A strategic corporate VC fund set up this April by global HR services giant Randstad is looking to invest in startups working on the hard problem of matching people to jobs, and jobs to people, as well as coming up with more effective ways for employers to communicate with and motivate their existing workforce.
With so much digital data online there are more ways than ever for companies to track down potential candidates, which means ample opportunities for startups to think creatively about better ways to match positions and talent. While the rise of mobile devices offers the potential for far more effective employee outreach. All these are areas of interest for the Randstad Innovation Fund.
The size of the fund is around €50 million, and it’s making four to five investments per year, between the seed and Series A/B stage — usually with a co-investor and investing on the same terms as that co-investor. Its investments are typically sized between €1 million and €5 million. Specific areas of interest within its HR/recruitment target include social sourcing, online platforms, mobile solutions, gamification and big data analytics, it tells TechCrunch.
“People are not only on LinkedIn or have a resume but they are everywhere right now, so how can you access those people and get the data of those people who are blogging or on Facebook or on LinkedIn, so social sourcing is a very interesting area for us — how can you get access to and get information on these people,” said Randstad Innovation Fund managing partner Ilonka Jankovich.
Reaching out to candidates via mobile is also a hot area. “We have 500,000 people on the payroll every day as a company and we have to connect with them, with have to engage with them and mobile is very important in that. And that’s developing very quickly,” she added.
So far the fund has made four investments, two apiece in the U.S. and Europe. These four portfolio companies are mobile workforce management tools maker Gigwalk, and employee referral platform Rolepoint in the U.S.; and in Europe: Twago (Germany), a marketplace for freelance work; and recruitment platform provider VONQ/Qandidate.com (the Netherlands).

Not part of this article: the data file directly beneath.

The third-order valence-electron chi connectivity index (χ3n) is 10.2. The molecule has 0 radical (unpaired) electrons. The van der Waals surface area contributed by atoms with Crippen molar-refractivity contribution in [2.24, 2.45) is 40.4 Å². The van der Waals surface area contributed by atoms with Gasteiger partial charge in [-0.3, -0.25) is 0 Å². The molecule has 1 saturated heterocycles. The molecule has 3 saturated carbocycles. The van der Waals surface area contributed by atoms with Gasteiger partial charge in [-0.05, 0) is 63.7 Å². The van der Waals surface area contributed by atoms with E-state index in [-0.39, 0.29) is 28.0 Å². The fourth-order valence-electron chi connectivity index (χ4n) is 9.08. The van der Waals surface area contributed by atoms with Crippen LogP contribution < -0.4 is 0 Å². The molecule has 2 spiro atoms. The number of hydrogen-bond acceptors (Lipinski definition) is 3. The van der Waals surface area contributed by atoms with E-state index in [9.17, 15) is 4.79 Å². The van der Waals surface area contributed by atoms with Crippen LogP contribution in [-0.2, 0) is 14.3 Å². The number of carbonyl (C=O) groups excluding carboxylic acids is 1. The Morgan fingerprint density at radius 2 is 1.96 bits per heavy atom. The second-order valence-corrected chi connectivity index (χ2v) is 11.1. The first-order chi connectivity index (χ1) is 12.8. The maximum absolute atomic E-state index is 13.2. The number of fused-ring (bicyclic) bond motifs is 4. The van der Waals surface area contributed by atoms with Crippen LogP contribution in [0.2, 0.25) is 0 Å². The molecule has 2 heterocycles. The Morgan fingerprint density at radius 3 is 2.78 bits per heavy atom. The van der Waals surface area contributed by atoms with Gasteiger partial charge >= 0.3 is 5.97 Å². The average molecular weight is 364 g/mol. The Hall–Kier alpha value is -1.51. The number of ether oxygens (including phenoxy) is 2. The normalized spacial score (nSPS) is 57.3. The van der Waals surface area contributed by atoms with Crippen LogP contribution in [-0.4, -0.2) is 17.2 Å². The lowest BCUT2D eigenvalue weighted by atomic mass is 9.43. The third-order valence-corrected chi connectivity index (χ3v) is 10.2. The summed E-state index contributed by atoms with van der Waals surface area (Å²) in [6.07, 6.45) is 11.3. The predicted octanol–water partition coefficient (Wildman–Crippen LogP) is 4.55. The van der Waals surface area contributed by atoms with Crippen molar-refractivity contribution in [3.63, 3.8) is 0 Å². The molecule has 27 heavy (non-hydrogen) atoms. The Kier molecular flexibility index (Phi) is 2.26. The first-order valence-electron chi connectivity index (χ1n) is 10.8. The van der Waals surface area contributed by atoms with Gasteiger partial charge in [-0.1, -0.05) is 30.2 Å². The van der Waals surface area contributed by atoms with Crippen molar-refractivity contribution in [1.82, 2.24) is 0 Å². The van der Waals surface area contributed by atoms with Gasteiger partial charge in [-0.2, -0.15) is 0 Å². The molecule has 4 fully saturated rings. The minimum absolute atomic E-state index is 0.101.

“We invested in two online platforms because it automates a part of our services — so it’s interesting what kind of services can you add on online platforms,” noted Jankovich.
She said the fund works closely with the startups it invests in, both to contribute to their growth and to learn from their ideas — trialling their technology within its own business before it makes an investment decision.
It’s possible Randstad may acquire some of the startups it invests in but Jankovich said it expects to do so for only a small proportion. “We really invest as a financial investor so we don’t ask for any extra rights in the future, so we don’t have the right of first refusal or anything,” she added.
In terms of where the best HR startups are being built, there are of course lots of interesting candidates in Silicon Valley but Jankovich said Randstad’s global reach gives it the ability to track down what she dubbed the “small diamonds” in local markets.
“We try to map the markets and see what kind of companies are out there and which are providing the best technical solution, best service because it’s always a combination of technology and the offering,” she added.
So what is Randstad looking for in a startup? A great team is inevitably top of the list for this HR giant, along with a firm idea that’s already powering a growing business. So nothing too early stage.
“We always look for the best people, that’s very obvious because we are in the people business that’s the first thing we concentrate on and that also makes a venture successful or not. Then we also look at the technology of course. And before we consider investing we also pilot the product or service within our organisation, which is of enormous value,” said Jankovich.
“We have a few investment criteria. It should be growing rapidly. There should be revenue… Because we are such a large organization then if you want to work with us you have to know what you are offering. There has to be some traction, there should be some client cases, where clients give references… It doesn’t have to be perfect, because nothing is perfect, but at least it has great potential.”